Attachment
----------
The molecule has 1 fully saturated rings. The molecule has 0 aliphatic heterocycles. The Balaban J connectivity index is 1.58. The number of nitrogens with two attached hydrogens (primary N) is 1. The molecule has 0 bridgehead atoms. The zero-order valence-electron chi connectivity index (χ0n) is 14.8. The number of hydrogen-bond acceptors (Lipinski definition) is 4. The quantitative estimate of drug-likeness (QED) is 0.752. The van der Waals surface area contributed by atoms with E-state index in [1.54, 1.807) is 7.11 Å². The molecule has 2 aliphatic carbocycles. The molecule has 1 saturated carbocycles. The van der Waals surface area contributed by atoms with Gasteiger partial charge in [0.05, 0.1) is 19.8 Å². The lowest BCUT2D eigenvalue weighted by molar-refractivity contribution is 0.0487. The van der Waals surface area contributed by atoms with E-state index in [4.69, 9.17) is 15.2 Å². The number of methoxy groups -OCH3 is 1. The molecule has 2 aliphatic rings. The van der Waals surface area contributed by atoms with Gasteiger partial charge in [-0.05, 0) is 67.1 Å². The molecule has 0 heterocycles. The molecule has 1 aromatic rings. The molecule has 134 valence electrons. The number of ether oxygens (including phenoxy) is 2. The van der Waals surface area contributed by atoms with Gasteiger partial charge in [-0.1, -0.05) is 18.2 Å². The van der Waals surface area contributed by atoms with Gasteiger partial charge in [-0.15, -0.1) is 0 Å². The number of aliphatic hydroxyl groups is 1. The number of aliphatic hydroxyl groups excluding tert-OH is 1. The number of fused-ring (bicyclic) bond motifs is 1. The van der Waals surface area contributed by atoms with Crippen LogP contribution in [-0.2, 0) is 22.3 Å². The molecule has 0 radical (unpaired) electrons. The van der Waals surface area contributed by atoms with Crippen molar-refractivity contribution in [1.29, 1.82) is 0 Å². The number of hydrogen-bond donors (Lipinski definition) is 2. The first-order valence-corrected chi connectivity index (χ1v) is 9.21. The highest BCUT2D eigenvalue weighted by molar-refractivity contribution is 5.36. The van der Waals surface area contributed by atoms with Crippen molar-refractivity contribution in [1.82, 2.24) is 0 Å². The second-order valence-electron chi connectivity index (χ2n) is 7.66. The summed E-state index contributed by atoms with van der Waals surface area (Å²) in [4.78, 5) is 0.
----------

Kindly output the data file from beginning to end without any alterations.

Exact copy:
The molecule has 1 fully saturated rings. The molecule has 0 aliphatic heterocycles. The Balaban J connectivity index is 1.58. The number of nitrogens with two attached hydrogens (primary N) is 1. The molecule has 0 bridgehead atoms. The zero-order valence-electron chi connectivity index (χ0n) is 14.8. The number of hydrogen-bond acceptors (Lipinski definition) is 4. The quantitative estimate of drug-likeness (QED) is 0.752. The van der Waals surface area contributed by atoms with E-state index in [1.54, 1.807) is 7.11 Å². The molecule has 2 aliphatic carbocycles. The molecule has 1 saturated carbocycles. The van der Waals surface area contributed by atoms with Gasteiger partial charge in [0.05, 0.1) is 19.8 Å². The lowest BCUT2D eigenvalue weighted by molar-refractivity contribution is 0.0487. The van der Waals surface area contributed by atoms with E-state index in [4.69, 9.17) is 15.2 Å². The number of methoxy groups -OCH3 is 1. The molecule has 2 aliphatic rings. The van der Waals surface area contributed by atoms with Gasteiger partial charge in [-0.05, 0) is 67.1 Å². The molecule has 0 heterocycles. The molecule has 1 aromatic rings. The molecule has 134 valence electrons. The number of ether oxygens (including phenoxy) is 2. The van der Waals surface area contributed by atoms with Gasteiger partial charge in [-0.1, -0.05) is 18.2 Å². The van der Waals surface area contributed by atoms with Gasteiger partial charge in [-0.15, -0.1) is 0 Å². The number of aliphatic hydroxyl groups is 1. The number of aliphatic hydroxyl groups excluding tert-OH is 1. The number of fused-ring (bicyclic) bond motifs is 1. The van der Waals surface area contributed by atoms with Crippen LogP contribution in [-0.2, 0) is 22.3 Å². The molecule has 0 radical (unpaired) electrons. The van der Waals surface area contributed by atoms with Crippen molar-refractivity contribution in [1.29, 1.82) is 0 Å². The number of hydrogen-bond donors (Lipinski definition) is 2. The first-order valence-corrected chi connectivity index (χ1v) is 9.21. The highest BCUT2D eigenvalue weighted by molar-refractivity contribution is 5.36. The van der Waals surface area contributed by atoms with Crippen molar-refractivity contribution in [1.82, 2.24) is 0 Å². The second-order valence-electron chi connectivity index (χ2n) is 7.66. The summed E-state index contributed by atoms with van der Waals surface area (Å²) in [4.78, 5) is 0.